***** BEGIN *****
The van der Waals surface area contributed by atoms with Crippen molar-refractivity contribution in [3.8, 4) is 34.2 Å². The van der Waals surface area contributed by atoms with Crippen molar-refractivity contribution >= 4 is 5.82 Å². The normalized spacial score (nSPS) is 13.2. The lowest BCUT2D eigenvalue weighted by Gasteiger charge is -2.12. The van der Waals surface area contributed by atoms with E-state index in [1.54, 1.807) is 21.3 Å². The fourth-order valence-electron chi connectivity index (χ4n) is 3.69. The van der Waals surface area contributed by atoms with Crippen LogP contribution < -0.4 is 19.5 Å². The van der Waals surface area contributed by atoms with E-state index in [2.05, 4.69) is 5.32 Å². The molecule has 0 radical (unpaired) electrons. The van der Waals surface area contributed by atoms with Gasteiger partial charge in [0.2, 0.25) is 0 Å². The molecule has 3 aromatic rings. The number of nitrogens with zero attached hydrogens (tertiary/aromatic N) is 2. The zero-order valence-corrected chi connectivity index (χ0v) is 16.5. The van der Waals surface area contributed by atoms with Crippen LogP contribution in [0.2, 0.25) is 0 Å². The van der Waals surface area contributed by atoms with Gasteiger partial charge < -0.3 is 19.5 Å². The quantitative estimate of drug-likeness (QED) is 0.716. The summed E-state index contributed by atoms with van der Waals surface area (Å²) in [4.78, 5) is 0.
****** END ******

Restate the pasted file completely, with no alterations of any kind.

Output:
The van der Waals surface area contributed by atoms with Crippen molar-refractivity contribution in [3.8, 4) is 34.2 Å². The van der Waals surface area contributed by atoms with Crippen molar-refractivity contribution >= 4 is 5.82 Å². The normalized spacial score (nSPS) is 13.2. The lowest BCUT2D eigenvalue weighted by Gasteiger charge is -2.12. The van der Waals surface area contributed by atoms with E-state index in [1.54, 1.807) is 21.3 Å². The fourth-order valence-electron chi connectivity index (χ4n) is 3.69. The van der Waals surface area contributed by atoms with Crippen LogP contribution < -0.4 is 19.5 Å². The van der Waals surface area contributed by atoms with E-state index in [2.05, 4.69) is 5.32 Å². The molecule has 0 radical (unpaired) electrons. The van der Waals surface area contributed by atoms with Gasteiger partial charge in [0.2, 0.25) is 0 Å². The molecule has 3 aromatic rings. The number of nitrogens with zero attached hydrogens (tertiary/aromatic N) is 2. The zero-order valence-corrected chi connectivity index (χ0v) is 16.5. The van der Waals surface area contributed by atoms with Crippen LogP contribution in [0.2, 0.25) is 0 Å². The van der Waals surface area contributed by atoms with Gasteiger partial charge < -0.3 is 19.5 Å². The quantitative estimate of drug-likeness (QED) is 0.716. The summed E-state index contributed by atoms with van der Waals surface area (Å²) in [4.78, 5) is 0.